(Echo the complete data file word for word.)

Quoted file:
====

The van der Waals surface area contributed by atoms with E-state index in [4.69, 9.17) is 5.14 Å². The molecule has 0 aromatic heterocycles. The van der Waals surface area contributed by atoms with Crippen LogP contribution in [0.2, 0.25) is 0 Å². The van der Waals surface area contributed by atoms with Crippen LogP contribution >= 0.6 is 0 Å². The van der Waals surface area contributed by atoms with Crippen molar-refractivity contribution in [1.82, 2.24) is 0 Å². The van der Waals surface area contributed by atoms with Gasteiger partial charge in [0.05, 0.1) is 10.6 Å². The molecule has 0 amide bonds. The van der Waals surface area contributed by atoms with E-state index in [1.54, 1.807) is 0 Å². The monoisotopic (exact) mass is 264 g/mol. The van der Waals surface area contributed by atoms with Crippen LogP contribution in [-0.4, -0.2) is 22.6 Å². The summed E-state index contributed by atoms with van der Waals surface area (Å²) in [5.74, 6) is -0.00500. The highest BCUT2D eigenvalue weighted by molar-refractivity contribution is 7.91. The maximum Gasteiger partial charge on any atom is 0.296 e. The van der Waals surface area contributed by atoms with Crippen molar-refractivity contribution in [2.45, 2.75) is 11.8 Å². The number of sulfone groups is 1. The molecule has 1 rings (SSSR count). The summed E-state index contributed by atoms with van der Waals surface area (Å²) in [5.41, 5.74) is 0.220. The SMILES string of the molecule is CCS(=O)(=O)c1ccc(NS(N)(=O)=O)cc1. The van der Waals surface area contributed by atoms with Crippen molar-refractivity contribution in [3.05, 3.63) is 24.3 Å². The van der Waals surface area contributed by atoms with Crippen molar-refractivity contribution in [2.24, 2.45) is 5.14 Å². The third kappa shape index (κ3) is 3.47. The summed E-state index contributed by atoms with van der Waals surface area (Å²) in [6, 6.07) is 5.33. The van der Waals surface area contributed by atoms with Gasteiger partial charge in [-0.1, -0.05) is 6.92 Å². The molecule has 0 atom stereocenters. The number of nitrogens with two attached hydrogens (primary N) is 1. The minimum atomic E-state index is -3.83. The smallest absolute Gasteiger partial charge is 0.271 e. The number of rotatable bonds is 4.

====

The van der Waals surface area contributed by atoms with E-state index in [4.69, 9.17) is 5.14 Å². The molecule has 0 aromatic heterocycles. The van der Waals surface area contributed by atoms with Crippen LogP contribution in [0.2, 0.25) is 0 Å². The van der Waals surface area contributed by atoms with Crippen LogP contribution >= 0.6 is 0 Å². The van der Waals surface area contributed by atoms with Crippen molar-refractivity contribution in [1.82, 2.24) is 0 Å². The van der Waals surface area contributed by atoms with Gasteiger partial charge in [0.05, 0.1) is 10.6 Å². The molecule has 0 amide bonds. The van der Waals surface area contributed by atoms with E-state index in [1.54, 1.807) is 0 Å². The monoisotopic (exact) mass is 264 g/mol. The van der Waals surface area contributed by atoms with Crippen LogP contribution in [-0.4, -0.2) is 22.6 Å². The summed E-state index contributed by atoms with van der Waals surface area (Å²) in [5.74, 6) is -0.00500. The highest BCUT2D eigenvalue weighted by molar-refractivity contribution is 7.91. The maximum Gasteiger partial charge on any atom is 0.296 e. The van der Waals surface area contributed by atoms with Crippen molar-refractivity contribution in [2.45, 2.75) is 11.8 Å². The number of sulfone groups is 1. The molecule has 1 rings (SSSR count). The summed E-state index contributed by atoms with van der Waals surface area (Å²) in [5.41, 5.74) is 0.220. The SMILES string of the molecule is CCS(=O)(=O)c1ccc(NS(N)(=O)=O)cc1. The van der Waals surface area contributed by atoms with Crippen molar-refractivity contribution in [3.05, 3.63) is 24.3 Å². The van der Waals surface area contributed by atoms with Crippen molar-refractivity contribution in [2.24, 2.45) is 5.14 Å². The third kappa shape index (κ3) is 3.47. The summed E-state index contributed by atoms with van der Waals surface area (Å²) in [6, 6.07) is 5.33. The van der Waals surface area contributed by atoms with Gasteiger partial charge in [-0.1, -0.05) is 6.92 Å². The molecule has 0 atom stereocenters. The number of nitrogens with two attached hydrogens (primary N) is 1. The minimum atomic E-state index is -3.83. The smallest absolute Gasteiger partial charge is 0.271 e. The number of rotatable bonds is 4.